Writing a novel calls for total immersion, sometimes with fruitful results

When I was a journalist in both newspapers and television, I embraced “immersion journalism,” reporting on a story by participating in it, immersing myself in the situations and the people involved.

As a result, I once climbed into firefighter turnout gear and crawled around on my stomach in a “smoky” building to search for victims using a thermal imaging camera, floated around in an icy pond until first responders threw me a rope and pulled me out, rode around with a state trooper stopping motorists for DWI one New Year’s Eve, and strapped on roller skates and took a few whirls for a story about a roller rink that had been in a community since the 1930s and was closing down.

I believe that immersion techniques also work well with novel writing. Author Heather Sellers writes about this in her book, Chapter after Chapter: Discover the Dedication and Focus you Need to Write the Book of Your Dreams. “If you don’t surround yourself with your book, you risk it creeping away from you—or you unintentionally creep away from it,” she says.

grilled_chicken240To avoid the drift that Sellers refers to and bring authenticity to my story, I recently borrowed from the library a copy of Yolele! Recipes from the Heart of Senegal, a cookbook written by restaurateur and Senegalese native Pierre Thiam. I was particularly interested in the recipe for Yassa Ginaar, grilled chicken with lime-onion sauce.

My unpublished novel features a Senegalese restaurant owner who makes delicious meals for the customers in the immigrant community where he lives. One of his specialties happens to be Yassa Ginaar. I thought it would be neat to prepare the recipe, just as my character would.

The recipe calls for juicing 10 limes and grating the zest from three of them. I never knew how hard it would be to peel limes. Their skin is very thin, far different from lemons. Also I had to cut up five onions, julienne style, something I had never done before.  I also had to get my hands on a habenero pepper, a tiny pepper that I had never seen before in the supermarket, but apparently has been there for quite some time.

After rubbing in the ingredients into the chicken I had to let it marinade for a few hours. Once I had my husband try it. I could tell by the look on his face that something was wrong. The taste of lime was overpowering. I had miscalculated the proportions. The meal was a disaster. I tried to save it by soaking the food in cooked white rice (my husband’s idea) but the next day the dish was as sour as it was the first. However, the effort wasn’t a total loss. I gained an appreciation for what goes into Senegalese cooking, particularly in Yaasa Ginaar. I gained more of an appreciation for the restaurateur in my novel and the effort he takes to create savory meals or the public. I kept this in mind as I revised the scene in which he prepares this (usually) tasty dish.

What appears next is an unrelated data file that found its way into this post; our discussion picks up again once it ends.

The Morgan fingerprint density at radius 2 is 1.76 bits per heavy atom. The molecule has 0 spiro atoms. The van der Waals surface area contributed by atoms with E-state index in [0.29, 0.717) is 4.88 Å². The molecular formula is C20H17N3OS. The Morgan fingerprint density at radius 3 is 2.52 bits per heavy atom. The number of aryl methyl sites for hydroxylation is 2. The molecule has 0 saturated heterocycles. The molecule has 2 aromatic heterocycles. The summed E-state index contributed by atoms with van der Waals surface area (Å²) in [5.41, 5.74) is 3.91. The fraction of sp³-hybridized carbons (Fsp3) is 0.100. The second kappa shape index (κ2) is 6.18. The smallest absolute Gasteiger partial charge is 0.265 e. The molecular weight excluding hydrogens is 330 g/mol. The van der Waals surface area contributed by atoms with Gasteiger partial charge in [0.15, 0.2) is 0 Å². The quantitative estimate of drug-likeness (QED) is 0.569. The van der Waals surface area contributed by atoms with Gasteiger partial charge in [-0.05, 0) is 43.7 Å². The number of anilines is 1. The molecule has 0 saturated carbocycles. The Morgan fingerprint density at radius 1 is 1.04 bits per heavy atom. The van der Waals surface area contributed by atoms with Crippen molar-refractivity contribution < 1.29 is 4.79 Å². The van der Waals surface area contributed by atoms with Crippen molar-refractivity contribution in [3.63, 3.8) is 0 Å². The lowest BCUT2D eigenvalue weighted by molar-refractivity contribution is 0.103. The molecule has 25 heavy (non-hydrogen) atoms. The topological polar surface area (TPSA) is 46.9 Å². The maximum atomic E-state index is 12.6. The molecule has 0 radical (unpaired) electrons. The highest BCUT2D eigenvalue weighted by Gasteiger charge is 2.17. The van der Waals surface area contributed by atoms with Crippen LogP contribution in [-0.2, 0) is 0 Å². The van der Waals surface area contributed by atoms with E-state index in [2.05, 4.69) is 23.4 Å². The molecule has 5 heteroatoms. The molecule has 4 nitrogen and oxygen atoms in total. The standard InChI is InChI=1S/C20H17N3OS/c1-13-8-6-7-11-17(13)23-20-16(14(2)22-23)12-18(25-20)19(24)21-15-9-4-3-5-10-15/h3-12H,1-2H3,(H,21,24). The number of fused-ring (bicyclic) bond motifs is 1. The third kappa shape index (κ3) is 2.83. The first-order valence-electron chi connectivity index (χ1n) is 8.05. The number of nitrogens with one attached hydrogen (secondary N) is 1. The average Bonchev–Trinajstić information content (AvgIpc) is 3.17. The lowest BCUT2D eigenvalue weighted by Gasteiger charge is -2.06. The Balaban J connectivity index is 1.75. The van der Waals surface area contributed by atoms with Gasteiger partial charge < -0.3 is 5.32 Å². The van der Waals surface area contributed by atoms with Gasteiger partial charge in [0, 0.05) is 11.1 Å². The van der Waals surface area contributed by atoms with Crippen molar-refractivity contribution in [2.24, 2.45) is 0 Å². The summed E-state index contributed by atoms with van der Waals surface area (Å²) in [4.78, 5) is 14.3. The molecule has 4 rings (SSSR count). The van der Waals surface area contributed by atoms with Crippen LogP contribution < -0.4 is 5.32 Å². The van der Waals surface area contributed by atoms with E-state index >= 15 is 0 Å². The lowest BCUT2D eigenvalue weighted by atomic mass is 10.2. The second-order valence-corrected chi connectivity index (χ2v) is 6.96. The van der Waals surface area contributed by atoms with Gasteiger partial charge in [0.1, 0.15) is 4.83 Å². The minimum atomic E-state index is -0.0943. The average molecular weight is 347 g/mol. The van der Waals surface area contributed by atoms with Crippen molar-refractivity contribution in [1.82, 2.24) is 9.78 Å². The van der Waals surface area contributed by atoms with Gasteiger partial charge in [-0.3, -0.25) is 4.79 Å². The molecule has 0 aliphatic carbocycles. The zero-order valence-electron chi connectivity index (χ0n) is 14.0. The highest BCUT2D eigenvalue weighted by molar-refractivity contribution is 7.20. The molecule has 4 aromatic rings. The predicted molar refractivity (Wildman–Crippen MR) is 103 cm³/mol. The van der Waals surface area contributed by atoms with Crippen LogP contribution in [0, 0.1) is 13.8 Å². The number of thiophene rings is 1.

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About lisabraxton

Lisa Braxton, a native of Bridgeport, Connecticut, earned her MFA in Creative Writing at Southern New Hampshire University and her Master of Science degree in Journalism at Northwestern University. She is the immediate past president of the Women’s National Book Association/Boston Chapter and an Emmy-nominated journalist. She is a former television news anchor and reporter and spent her television career at stations in Champaign, Illinois, Wilkes-Barre, Pennsylvania, and Hartford, Connecticut. She is also a former newspaper reporter and radio reporter. She currently lives in the Boston, Massachusetts area. Lisa has been published in numerous literary journals, including Snake Nation Review, Foliate Oak, and Meetinghouse: A Journal of New England Fiction, Clockhouse Review, and Literary Brushstrokes.
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One Response to Writing a novel calls for total immersion, sometimes with fruitful results

  1. Susan Manning says:

    Lisa, you are amazing!!!!! I loved reading about your detective work of how to make a fictional story sound so realistic.

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